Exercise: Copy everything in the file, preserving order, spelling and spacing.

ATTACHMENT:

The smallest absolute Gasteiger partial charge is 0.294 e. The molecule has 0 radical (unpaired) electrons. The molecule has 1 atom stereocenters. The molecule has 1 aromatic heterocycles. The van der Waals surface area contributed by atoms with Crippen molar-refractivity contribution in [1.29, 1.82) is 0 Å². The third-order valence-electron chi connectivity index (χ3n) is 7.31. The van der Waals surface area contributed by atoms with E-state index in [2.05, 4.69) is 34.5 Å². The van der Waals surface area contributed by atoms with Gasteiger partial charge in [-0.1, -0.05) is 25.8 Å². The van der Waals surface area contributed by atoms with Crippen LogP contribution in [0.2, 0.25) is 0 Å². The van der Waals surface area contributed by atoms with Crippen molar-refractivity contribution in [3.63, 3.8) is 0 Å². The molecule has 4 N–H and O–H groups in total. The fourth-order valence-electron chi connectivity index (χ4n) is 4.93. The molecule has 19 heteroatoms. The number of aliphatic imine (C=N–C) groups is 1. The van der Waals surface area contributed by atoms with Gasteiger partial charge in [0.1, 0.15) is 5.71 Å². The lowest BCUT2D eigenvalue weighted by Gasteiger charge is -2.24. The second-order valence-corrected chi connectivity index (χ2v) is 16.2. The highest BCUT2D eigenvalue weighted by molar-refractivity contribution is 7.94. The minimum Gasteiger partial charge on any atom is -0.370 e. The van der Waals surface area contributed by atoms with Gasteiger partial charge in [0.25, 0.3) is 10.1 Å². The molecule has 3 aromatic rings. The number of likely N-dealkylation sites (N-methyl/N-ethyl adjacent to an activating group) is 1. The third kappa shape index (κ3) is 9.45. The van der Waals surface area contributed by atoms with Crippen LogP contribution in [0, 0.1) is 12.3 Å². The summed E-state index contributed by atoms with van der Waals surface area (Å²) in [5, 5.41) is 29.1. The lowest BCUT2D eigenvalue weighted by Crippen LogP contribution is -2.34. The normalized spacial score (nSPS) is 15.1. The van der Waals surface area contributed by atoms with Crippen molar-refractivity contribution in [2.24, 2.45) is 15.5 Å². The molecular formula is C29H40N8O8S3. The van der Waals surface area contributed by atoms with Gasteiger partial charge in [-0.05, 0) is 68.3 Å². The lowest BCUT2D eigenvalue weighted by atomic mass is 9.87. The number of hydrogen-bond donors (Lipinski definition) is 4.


The smallest absolute Gasteiger partial charge is 0.294 e. The molecule has 0 radical (unpaired) electrons. The molecule has 1 atom stereocenters. The molecule has 1 aromatic heterocycles. The van der Waals surface area contributed by atoms with Crippen molar-refractivity contribution in [1.29, 1.82) is 0 Å². The third-order valence-electron chi connectivity index (χ3n) is 7.31. The van der Waals surface area contributed by atoms with E-state index in [2.05, 4.69) is 34.5 Å². The van der Waals surface area contributed by atoms with Gasteiger partial charge in [-0.1, -0.05) is 25.8 Å². The van der Waals surface area contributed by atoms with Crippen LogP contribution in [0.2, 0.25) is 0 Å². The van der Waals surface area contributed by atoms with Crippen molar-refractivity contribution in [3.63, 3.8) is 0 Å². The molecule has 4 N–H and O–H groups in total. The fourth-order valence-electron chi connectivity index (χ4n) is 4.93. The molecule has 19 heteroatoms. The number of aliphatic imine (C=N–C) groups is 1. The van der Waals surface area contributed by atoms with Gasteiger partial charge in [0.1, 0.15) is 5.71 Å². The lowest BCUT2D eigenvalue weighted by Gasteiger charge is -2.24. The second-order valence-corrected chi connectivity index (χ2v) is 16.2. The highest BCUT2D eigenvalue weighted by molar-refractivity contribution is 7.94. The minimum Gasteiger partial charge on any atom is -0.370 e. The van der Waals surface area contributed by atoms with Gasteiger partial charge in [0.25, 0.3) is 10.1 Å². The molecule has 3 aromatic rings. The number of likely N-dealkylation sites (N-methyl/N-ethyl adjacent to an activating group) is 1. The third kappa shape index (κ3) is 9.45. The van der Waals surface area contributed by atoms with Crippen LogP contribution in [0, 0.1) is 12.3 Å². The summed E-state index contributed by atoms with van der Waals surface area (Å²) in [5, 5.41) is 29.1. The lowest BCUT2D eigenvalue weighted by Crippen LogP contribution is -2.34. The normalized spacial score (nSPS) is 15.1. The van der Waals surface area contributed by atoms with Crippen molar-refractivity contribution in [2.24, 2.45) is 15.5 Å². The molecular formula is C29H40N8O8S3. The van der Waals surface area contributed by atoms with Gasteiger partial charge in [-0.05, 0) is 68.3 Å². The lowest BCUT2D eigenvalue weighted by atomic mass is 9.87. The number of hydrogen-bond donors (Lipinski definition) is 4.